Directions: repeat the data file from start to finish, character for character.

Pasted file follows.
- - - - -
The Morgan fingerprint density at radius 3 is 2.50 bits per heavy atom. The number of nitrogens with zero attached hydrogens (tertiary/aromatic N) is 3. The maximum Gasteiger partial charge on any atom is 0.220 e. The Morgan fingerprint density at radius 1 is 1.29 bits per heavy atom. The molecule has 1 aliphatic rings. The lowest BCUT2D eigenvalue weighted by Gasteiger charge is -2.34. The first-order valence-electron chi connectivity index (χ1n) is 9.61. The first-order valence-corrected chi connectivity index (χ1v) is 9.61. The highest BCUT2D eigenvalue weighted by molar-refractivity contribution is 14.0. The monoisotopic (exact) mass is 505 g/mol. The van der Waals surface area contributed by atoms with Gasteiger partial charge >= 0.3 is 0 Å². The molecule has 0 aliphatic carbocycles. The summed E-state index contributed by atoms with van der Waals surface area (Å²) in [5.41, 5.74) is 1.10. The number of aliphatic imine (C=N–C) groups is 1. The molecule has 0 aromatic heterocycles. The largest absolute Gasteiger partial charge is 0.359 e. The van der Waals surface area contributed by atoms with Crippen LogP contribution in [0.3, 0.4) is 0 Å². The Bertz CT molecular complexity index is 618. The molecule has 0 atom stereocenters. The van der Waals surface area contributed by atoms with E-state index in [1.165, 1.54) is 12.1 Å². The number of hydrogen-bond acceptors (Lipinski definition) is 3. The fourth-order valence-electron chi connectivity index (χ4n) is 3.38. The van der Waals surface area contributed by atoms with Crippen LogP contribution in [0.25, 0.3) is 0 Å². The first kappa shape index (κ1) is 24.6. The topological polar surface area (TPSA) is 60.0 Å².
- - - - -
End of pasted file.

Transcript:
The Morgan fingerprint density at radius 3 is 2.50 bits per heavy atom. The number of nitrogens with zero attached hydrogens (tertiary/aromatic N) is 3. The maximum Gasteiger partial charge on any atom is 0.220 e. The Morgan fingerprint density at radius 1 is 1.29 bits per heavy atom. The molecule has 1 aliphatic rings. The lowest BCUT2D eigenvalue weighted by Gasteiger charge is -2.34. The first-order valence-electron chi connectivity index (χ1n) is 9.61. The first-order valence-corrected chi connectivity index (χ1v) is 9.61. The highest BCUT2D eigenvalue weighted by molar-refractivity contribution is 14.0. The monoisotopic (exact) mass is 505 g/mol. The van der Waals surface area contributed by atoms with Gasteiger partial charge >= 0.3 is 0 Å². The molecule has 0 aliphatic carbocycles. The summed E-state index contributed by atoms with van der Waals surface area (Å²) in [5.41, 5.74) is 1.10. The number of aliphatic imine (C=N–C) groups is 1. The molecule has 0 aromatic heterocycles. The largest absolute Gasteiger partial charge is 0.359 e. The van der Waals surface area contributed by atoms with Crippen LogP contribution in [0.3, 0.4) is 0 Å². The Bertz CT molecular complexity index is 618. The molecule has 0 atom stereocenters. The van der Waals surface area contributed by atoms with E-state index in [1.165, 1.54) is 12.1 Å². The number of hydrogen-bond acceptors (Lipinski definition) is 3. The fourth-order valence-electron chi connectivity index (χ4n) is 3.38. The van der Waals surface area contributed by atoms with Crippen LogP contribution in [0.25, 0.3) is 0 Å². The first kappa shape index (κ1) is 24.6. The topological polar surface area (TPSA) is 60.0 Å².